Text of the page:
Also, the app I currently use (Baby Tracker) offers more features than Hatch. Baby Tracker allows me to track solid starter foods as well as bottle or breast feeds. It has fields for medications, temperature and vaccinations, and lets me track events like bath times and nail clippings. This meant the Hatch Baby app was mainly useful for weight tracking. But even that data wasn’t displayed very clearly in chart form, which almost defeated the purpose.
One of the Grow’s claims — and the one I was most interested in — is that it can track how much your baby has eaten during a feeding session. This is particularly useful for those who are breastfeeding, where it can be difficult to pinpoint how much a baby has consumed. However, there are plenty of reasons I’d want to track this information. For example, my daughter has feeding issues and my son spits up frequently. In both cases, it’s important for me to know how much nutrition they’re getting.
Unfortunately, the Grow wasn’t as precise here as I was hoping. It showed my son at 7.75 ounces in a feed when I gave him a six-ounce bottle. Likewise, the Grow told me my daughter had finished off four ounces in the same feed, when her four-ounce bottle still had roughly an ounce left in it. A later reading showed my son had eaten 14 ounces, which is more than double what his bottle could actually hold, and that my daughter had 3.5 ounces, which was about an ounce more than the measurement lines on her bottle would have you believe.
In a YouTube video, Hatch recommends the “book test” to verify that the Grow is taking accurate measurements. This is simply weighing the same book a few times in a row; as the book isn’t moving or changing weight you should see the same reading each time. When I tried this I got the same result twice (three pounds, 6.75 ounces) then a slightly higher reading twice (three pounds, 7.75 ounces). I contacted Grow about this discrepancy, and as they suggested, retested on another surface. This time I got the readings I was looking for: 3 pounds, 7.5 ounces every time.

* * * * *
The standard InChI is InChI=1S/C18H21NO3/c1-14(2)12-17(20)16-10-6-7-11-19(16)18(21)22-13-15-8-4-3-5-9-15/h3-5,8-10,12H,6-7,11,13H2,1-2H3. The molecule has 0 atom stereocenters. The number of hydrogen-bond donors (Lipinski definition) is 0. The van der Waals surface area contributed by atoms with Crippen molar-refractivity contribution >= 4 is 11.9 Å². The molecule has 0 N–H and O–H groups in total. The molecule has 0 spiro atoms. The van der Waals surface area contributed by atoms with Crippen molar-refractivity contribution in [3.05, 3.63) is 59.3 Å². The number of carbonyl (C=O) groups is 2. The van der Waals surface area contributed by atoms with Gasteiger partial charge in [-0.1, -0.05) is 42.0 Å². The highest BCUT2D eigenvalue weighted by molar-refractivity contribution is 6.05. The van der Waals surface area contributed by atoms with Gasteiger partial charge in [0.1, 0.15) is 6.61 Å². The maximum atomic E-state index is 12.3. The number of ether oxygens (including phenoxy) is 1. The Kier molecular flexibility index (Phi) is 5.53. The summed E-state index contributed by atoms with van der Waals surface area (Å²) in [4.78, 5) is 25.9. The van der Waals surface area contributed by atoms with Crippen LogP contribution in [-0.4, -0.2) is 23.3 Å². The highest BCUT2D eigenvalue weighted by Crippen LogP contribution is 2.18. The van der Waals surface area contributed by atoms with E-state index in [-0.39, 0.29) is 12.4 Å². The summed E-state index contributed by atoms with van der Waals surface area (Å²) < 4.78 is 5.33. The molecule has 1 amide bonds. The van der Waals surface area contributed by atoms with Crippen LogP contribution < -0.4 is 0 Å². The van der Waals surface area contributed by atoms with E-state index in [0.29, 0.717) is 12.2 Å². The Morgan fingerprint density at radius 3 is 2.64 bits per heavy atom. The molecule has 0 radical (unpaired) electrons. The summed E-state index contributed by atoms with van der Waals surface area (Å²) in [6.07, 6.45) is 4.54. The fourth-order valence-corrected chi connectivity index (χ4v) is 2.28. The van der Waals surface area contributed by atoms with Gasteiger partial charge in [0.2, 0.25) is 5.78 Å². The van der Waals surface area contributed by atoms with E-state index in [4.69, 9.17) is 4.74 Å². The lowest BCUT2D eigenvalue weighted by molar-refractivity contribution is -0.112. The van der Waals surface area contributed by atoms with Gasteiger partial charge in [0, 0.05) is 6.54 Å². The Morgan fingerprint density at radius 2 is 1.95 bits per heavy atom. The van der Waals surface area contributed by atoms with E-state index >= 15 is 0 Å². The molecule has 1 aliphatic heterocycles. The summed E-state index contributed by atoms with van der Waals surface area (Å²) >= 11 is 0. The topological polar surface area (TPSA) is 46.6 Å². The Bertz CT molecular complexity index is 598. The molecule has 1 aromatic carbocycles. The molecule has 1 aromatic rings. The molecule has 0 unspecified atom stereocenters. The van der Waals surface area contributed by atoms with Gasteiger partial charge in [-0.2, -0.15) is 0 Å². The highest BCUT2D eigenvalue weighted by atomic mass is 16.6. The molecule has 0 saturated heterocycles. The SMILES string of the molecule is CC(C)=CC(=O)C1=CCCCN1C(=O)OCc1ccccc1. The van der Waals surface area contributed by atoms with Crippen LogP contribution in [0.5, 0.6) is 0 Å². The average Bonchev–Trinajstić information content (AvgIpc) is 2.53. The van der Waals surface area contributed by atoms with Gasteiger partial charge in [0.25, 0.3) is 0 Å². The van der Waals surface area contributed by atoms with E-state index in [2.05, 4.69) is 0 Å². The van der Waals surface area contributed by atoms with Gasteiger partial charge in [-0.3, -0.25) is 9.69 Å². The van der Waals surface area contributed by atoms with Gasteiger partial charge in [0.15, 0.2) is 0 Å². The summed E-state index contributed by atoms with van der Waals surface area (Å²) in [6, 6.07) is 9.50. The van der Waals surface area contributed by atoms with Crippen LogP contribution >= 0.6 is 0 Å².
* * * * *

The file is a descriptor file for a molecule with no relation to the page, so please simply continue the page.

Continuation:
That’s reassuring but it also illustrates the difficulty with the Grow: A minor discrepancy in where the weight is placed, or where the scale is placed, can result in a different reading with even a stationary object, making it much harder to get an accurate reading for a child. The Grow’s scale measurements for my babies seemed to be accurate given their last pediatrician’s appointment but given how the book test went, I didn’t feel like I could count on it to give me accurate results to the ounce. Unless I opted to put the Grow on my dresser instead of my changing table.
I had other issues with the app. While it was easy to create multiple profiles and switch between them, there was no way to transfer an entry if it was made under the wrong child’s profile. I could only delete and then re-enter the data onto the other profile manually. Another was with the photo feature of the app which reminds you to take a fresh image of your child everyday by overlaying the previously selected profile photos with a reminder (“take my picture today!”). There’s no way to dismiss it if you opt to not take a picture that day. The reminder just sits over the image until you update it.
Lastly, one of the features of the dashboard, the Hatch Poll, purports to ask questions in order to offer helpful tidbits of advice. But these are not only overly personal (When did you first have sex after giving birth? Where did you deliver your baby?), they’re also too general to be helpful. In response to a question about postpartum depression, the poll reply lacks any details about how to seek help, find available resources, what steps to take to alleviate symptoms or what support groups are accessible online.
Overall, I appreciate what Hatch was trying to achieve with the Grow. A scale that can keep track of a child’s weight, as well as all the other stats tracked by the Hatch Baby app, could be a useful tool for parents. The Grow also wins points for being elegantly designed, simple to use and easy to clean. But I had trouble getting a consistent reading and the app didn’t offer me some tracking features I’m used to in competing apps. Barring some meaningful firmware updates, I can’t currently recommend anyone spend $149 on the Grow. That being said, I’d be interested in seeing what a v2 would look like.